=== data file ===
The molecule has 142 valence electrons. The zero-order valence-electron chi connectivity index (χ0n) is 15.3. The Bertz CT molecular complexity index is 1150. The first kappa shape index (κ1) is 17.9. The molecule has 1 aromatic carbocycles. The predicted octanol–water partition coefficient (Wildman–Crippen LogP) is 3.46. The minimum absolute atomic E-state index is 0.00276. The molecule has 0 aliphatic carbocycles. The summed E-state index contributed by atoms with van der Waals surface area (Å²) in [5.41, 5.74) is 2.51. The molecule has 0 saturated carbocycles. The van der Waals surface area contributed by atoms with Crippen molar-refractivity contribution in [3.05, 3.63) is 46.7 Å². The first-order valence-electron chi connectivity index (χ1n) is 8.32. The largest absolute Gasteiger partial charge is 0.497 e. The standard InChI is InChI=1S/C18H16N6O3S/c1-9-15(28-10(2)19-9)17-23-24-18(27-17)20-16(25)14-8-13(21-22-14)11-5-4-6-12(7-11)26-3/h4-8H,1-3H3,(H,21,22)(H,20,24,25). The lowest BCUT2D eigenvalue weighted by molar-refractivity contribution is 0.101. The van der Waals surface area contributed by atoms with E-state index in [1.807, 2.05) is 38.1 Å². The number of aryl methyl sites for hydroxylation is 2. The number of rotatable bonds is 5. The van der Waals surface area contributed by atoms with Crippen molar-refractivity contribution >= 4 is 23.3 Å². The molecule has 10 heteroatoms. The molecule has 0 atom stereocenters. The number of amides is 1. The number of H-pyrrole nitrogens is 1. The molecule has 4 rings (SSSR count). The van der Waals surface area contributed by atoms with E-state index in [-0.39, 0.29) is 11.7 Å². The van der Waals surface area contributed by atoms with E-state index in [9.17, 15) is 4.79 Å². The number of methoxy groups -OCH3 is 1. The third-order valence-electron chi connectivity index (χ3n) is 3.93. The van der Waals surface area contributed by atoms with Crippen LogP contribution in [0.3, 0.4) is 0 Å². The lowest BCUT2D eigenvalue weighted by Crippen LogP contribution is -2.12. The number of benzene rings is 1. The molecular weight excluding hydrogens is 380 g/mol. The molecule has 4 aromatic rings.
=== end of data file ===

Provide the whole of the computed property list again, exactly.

The molecule has 142 valence electrons. The zero-order valence-electron chi connectivity index (χ0n) is 15.3. The Bertz CT molecular complexity index is 1150. The first kappa shape index (κ1) is 17.9. The molecule has 1 aromatic carbocycles. The predicted octanol–water partition coefficient (Wildman–Crippen LogP) is 3.46. The minimum absolute atomic E-state index is 0.00276. The molecule has 0 aliphatic carbocycles. The summed E-state index contributed by atoms with van der Waals surface area (Å²) in [5.41, 5.74) is 2.51. The molecule has 0 saturated carbocycles. The van der Waals surface area contributed by atoms with Crippen molar-refractivity contribution in [3.05, 3.63) is 46.7 Å². The first-order valence-electron chi connectivity index (χ1n) is 8.32. The largest absolute Gasteiger partial charge is 0.497 e. The standard InChI is InChI=1S/C18H16N6O3S/c1-9-15(28-10(2)19-9)17-23-24-18(27-17)20-16(25)14-8-13(21-22-14)11-5-4-6-12(7-11)26-3/h4-8H,1-3H3,(H,21,22)(H,20,24,25). The lowest BCUT2D eigenvalue weighted by molar-refractivity contribution is 0.101. The van der Waals surface area contributed by atoms with E-state index in [1.807, 2.05) is 38.1 Å². The number of aryl methyl sites for hydroxylation is 2. The number of rotatable bonds is 5. The van der Waals surface area contributed by atoms with Crippen molar-refractivity contribution >= 4 is 23.3 Å². The molecule has 10 heteroatoms. The molecule has 0 atom stereocenters. The number of amides is 1. The number of H-pyrrole nitrogens is 1. The molecule has 4 rings (SSSR count). The van der Waals surface area contributed by atoms with E-state index in [-0.39, 0.29) is 11.7 Å². The van der Waals surface area contributed by atoms with E-state index in [9.17, 15) is 4.79 Å². The number of methoxy groups -OCH3 is 1. The third-order valence-electron chi connectivity index (χ3n) is 3.93. The van der Waals surface area contributed by atoms with Crippen LogP contribution in [0.3, 0.4) is 0 Å². The lowest BCUT2D eigenvalue weighted by Crippen LogP contribution is -2.12. The number of benzene rings is 1. The molecular weight excluding hydrogens is 380 g/mol. The molecule has 4 aromatic rings.